Scientists are looking for narrow-bandwidth radio signals from space
that are not known to exist in nature.
It requires huge amounts of computing power, so the program broke the data that into chunks that an ordinary PC could handle. Since it was a screen saver, it runs when volunteers are not actively using their machines.
It created a huge, virtual supercomputer, the group said.
Thanks to the many volunteers who have helped crunch data for SETI@home in the last two decades. On March 31, the project will stop sending out new work to users, but this is not the end of public engagement in SETI research. pic.twitter.com/P0t0v8w7n4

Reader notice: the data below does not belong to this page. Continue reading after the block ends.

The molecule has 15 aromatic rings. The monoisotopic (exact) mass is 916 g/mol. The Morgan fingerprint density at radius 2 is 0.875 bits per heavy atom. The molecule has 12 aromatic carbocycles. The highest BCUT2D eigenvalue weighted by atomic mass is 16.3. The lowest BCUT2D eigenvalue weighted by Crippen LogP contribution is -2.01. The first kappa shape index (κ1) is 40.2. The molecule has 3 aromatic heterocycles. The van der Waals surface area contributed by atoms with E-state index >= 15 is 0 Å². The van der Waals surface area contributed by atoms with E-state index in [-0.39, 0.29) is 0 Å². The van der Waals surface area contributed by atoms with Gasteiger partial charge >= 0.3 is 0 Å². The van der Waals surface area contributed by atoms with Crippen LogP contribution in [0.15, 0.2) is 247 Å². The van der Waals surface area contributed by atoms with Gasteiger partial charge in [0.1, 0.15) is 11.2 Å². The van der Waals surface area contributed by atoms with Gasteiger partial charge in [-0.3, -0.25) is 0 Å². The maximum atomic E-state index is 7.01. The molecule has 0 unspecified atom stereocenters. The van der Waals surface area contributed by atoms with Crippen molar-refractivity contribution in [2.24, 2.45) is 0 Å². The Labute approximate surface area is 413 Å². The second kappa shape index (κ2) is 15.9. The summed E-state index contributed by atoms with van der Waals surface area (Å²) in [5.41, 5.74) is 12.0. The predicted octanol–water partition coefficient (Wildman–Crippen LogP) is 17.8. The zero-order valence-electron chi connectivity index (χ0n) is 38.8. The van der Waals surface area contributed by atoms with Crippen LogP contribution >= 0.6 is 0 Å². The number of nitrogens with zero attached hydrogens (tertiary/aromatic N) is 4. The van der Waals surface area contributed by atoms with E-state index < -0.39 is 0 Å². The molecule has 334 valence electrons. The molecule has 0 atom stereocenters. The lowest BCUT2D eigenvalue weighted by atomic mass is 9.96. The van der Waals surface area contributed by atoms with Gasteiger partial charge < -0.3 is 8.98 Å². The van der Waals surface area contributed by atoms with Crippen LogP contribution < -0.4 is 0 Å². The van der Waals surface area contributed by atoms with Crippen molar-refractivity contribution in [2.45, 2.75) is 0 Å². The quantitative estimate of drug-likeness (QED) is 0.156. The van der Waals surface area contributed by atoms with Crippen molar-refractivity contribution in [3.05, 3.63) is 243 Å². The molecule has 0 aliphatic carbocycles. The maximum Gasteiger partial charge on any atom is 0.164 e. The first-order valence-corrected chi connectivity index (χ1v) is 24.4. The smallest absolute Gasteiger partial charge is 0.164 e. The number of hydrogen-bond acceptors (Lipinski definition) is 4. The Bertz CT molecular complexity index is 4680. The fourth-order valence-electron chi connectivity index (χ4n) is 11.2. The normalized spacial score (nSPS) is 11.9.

— UC Berkeley SETI (@BerkeleySETI)
“We hope that other UC Berkeley astronomers will find uses for the huge computing capabilities of SETI@home for SETI or related areas like cosmology and pulsar research,” the post said.
The group thanked volunteers for their 20 years of help and said the SETI@home website and message boards would continue to operate.
The post did not say if they have found any alien life.
This content was originally published here.